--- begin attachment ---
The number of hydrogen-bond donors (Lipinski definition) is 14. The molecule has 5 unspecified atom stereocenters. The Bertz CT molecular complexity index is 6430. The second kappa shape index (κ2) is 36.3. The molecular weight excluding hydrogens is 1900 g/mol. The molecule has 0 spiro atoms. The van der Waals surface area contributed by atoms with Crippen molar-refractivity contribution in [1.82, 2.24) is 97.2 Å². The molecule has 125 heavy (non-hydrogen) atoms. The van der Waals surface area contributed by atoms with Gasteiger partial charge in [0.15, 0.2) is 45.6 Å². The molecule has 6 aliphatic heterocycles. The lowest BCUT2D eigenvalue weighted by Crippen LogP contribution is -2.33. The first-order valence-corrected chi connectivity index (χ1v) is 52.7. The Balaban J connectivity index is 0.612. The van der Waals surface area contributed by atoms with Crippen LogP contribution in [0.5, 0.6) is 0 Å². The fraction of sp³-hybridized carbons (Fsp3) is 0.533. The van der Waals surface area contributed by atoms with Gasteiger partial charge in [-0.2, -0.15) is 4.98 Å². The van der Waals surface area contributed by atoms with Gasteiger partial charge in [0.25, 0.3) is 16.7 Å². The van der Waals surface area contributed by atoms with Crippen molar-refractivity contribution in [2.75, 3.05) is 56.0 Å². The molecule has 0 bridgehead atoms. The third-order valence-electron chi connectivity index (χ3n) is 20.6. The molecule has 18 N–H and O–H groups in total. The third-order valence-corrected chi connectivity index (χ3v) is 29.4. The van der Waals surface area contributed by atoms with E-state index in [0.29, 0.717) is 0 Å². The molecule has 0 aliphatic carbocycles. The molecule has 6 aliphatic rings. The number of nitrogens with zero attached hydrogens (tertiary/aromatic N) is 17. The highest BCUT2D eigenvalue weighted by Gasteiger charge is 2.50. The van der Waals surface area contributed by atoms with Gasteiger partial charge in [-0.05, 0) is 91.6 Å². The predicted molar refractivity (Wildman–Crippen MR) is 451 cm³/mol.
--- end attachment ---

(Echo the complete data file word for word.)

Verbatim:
The number of hydrogen-bond donors (Lipinski definition) is 14. The molecule has 5 unspecified atom stereocenters. The Bertz CT molecular complexity index is 6430. The second kappa shape index (κ2) is 36.3. The molecular weight excluding hydrogens is 1900 g/mol. The molecule has 0 spiro atoms. The van der Waals surface area contributed by atoms with Crippen molar-refractivity contribution in [1.82, 2.24) is 97.2 Å². The molecule has 125 heavy (non-hydrogen) atoms. The van der Waals surface area contributed by atoms with Gasteiger partial charge in [0.15, 0.2) is 45.6 Å². The molecule has 6 aliphatic heterocycles. The lowest BCUT2D eigenvalue weighted by Crippen LogP contribution is -2.33. The first-order valence-corrected chi connectivity index (χ1v) is 52.7. The Balaban J connectivity index is 0.612. The van der Waals surface area contributed by atoms with Crippen LogP contribution in [0.5, 0.6) is 0 Å². The fraction of sp³-hybridized carbons (Fsp3) is 0.533. The van der Waals surface area contributed by atoms with Gasteiger partial charge in [-0.2, -0.15) is 4.98 Å². The van der Waals surface area contributed by atoms with Gasteiger partial charge in [0.25, 0.3) is 16.7 Å². The van der Waals surface area contributed by atoms with Crippen molar-refractivity contribution in [2.75, 3.05) is 56.0 Å². The molecule has 0 bridgehead atoms. The third-order valence-electron chi connectivity index (χ3n) is 20.6. The molecule has 18 N–H and O–H groups in total. The third-order valence-corrected chi connectivity index (χ3v) is 29.4. The van der Waals surface area contributed by atoms with E-state index in [0.29, 0.717) is 0 Å². The molecule has 0 aliphatic carbocycles. The molecule has 6 aliphatic rings. The number of nitrogens with zero attached hydrogens (tertiary/aromatic N) is 17. The highest BCUT2D eigenvalue weighted by Gasteiger charge is 2.50. The van der Waals surface area contributed by atoms with Gasteiger partial charge in [-0.05, 0) is 91.6 Å². The predicted molar refractivity (Wildman–Crippen MR) is 451 cm³/mol.